Afterwards, he enforced the laws of the land with magnanimity and swiftness, putting down the Whiskey Rebellion. Further conflict, such as the nascent officer's coup, he defused by his nobility alone. His foreign policy was inspired and almost certainly preserved America from meek vassalage. He created the traditions of humility and reticence which made the Presidency such a perfect office (prior to modern extensions of power). His farewell speech was a guide for all time.

Not just the father of the country, but its soul.

2. Thomas Jefferson. If Washington was America's soul, then call Jefferson its mind. His brilliance plucked the ideas of republicanism, limited government, and separation of church and state from their lettered abodes and made them into an effective plan for government. His understanding of the rights of men and the nature of the state found and presented the just cause of revolution. Just as Washington set forth the virtues of the federal government's central hand in such matters as the military and financial, Jefferson demonstrated the benefits of local government and state's rights.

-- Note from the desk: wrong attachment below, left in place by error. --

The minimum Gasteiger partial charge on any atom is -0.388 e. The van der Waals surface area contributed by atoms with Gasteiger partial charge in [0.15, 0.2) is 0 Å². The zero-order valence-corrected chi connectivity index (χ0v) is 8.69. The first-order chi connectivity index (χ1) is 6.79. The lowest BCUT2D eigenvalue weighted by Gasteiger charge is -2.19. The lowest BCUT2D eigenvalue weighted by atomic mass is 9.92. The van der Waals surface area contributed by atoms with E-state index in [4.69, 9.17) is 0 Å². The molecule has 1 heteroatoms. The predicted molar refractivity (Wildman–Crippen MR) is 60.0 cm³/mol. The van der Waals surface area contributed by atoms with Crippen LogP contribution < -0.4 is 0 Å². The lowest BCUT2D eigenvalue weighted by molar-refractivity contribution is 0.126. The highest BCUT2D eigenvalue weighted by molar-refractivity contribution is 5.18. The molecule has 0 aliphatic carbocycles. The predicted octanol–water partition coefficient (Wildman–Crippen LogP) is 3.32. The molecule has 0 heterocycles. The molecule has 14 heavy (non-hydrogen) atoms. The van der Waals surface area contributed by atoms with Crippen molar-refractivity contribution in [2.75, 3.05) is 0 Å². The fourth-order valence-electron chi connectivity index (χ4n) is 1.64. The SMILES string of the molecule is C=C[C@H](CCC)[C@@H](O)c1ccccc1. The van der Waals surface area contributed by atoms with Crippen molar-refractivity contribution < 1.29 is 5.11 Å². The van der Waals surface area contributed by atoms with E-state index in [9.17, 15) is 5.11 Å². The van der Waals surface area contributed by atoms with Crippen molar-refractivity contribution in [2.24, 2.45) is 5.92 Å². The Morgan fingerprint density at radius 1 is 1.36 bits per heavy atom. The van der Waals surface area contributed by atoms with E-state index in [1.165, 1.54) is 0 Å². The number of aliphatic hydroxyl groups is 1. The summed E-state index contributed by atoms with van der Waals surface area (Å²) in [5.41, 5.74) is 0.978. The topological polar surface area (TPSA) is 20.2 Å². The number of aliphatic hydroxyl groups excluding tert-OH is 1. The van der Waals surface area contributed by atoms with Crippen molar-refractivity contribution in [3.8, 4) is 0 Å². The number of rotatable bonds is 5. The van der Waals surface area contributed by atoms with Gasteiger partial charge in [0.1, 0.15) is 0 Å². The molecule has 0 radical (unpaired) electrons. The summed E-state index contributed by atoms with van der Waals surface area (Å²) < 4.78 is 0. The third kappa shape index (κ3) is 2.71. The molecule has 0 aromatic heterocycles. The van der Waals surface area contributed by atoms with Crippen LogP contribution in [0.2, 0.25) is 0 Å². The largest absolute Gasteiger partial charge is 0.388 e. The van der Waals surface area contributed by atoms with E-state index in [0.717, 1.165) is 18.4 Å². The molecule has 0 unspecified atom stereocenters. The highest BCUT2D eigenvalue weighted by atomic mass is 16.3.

Some of his "defeats" led to fundamental advances. His noble acknowledgment of a court subpoena established that not even the President was above the law, and the exposure of a long-term affair with his slave Sally Hemings showed that an impulse towards equality resided in America's elite from its start.

Jefferson was a master of a thousand crafts, and these thousand masteries helped make the nation.

3. Teddy Roosevelt. He broke the first mega-companies down when they threatened the welfare of the people, he practically created the conservation movement in America, and he was as potent a force as ever sat in the Office. While the Spanish-American War might have been unjust, he served in it as a soldier with astonishing distinction and courage and remains the only President to have the Medal of Honor. He is the only person to have ever gotten that highest aware for bravery as well as the Nobel Peace Prize.

They were flawed, but it's good to know that heroes have lived.